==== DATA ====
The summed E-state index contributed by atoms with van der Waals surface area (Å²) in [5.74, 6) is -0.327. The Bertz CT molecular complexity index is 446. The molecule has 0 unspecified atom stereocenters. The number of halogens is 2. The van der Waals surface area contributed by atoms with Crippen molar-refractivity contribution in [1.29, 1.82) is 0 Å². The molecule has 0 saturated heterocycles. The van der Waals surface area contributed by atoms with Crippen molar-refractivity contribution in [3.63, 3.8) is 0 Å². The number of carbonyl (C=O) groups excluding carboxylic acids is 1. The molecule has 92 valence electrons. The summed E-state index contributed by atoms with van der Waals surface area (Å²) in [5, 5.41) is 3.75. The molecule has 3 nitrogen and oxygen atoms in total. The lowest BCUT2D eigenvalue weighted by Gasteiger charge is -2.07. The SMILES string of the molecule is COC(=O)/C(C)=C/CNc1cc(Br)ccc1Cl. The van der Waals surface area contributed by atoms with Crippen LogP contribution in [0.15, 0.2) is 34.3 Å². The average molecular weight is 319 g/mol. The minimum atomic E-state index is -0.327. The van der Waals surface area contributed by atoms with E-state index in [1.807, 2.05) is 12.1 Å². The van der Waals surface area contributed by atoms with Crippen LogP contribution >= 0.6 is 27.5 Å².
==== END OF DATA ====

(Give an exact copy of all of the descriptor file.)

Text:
The summed E-state index contributed by atoms with van der Waals surface area (Å²) in [5.74, 6) is -0.327. The Bertz CT molecular complexity index is 446. The molecule has 0 unspecified atom stereocenters. The number of halogens is 2. The van der Waals surface area contributed by atoms with Crippen molar-refractivity contribution in [1.29, 1.82) is 0 Å². The molecule has 0 saturated heterocycles. The van der Waals surface area contributed by atoms with Crippen molar-refractivity contribution in [3.63, 3.8) is 0 Å². The number of carbonyl (C=O) groups excluding carboxylic acids is 1. The molecule has 92 valence electrons. The summed E-state index contributed by atoms with van der Waals surface area (Å²) in [5, 5.41) is 3.75. The molecule has 3 nitrogen and oxygen atoms in total. The lowest BCUT2D eigenvalue weighted by Gasteiger charge is -2.07. The SMILES string of the molecule is COC(=O)/C(C)=C/CNc1cc(Br)ccc1Cl. The van der Waals surface area contributed by atoms with Crippen LogP contribution in [0.15, 0.2) is 34.3 Å². The average molecular weight is 319 g/mol. The minimum atomic E-state index is -0.327. The van der Waals surface area contributed by atoms with E-state index in [1.807, 2.05) is 12.1 Å². The van der Waals surface area contributed by atoms with Crippen LogP contribution >= 0.6 is 27.5 Å².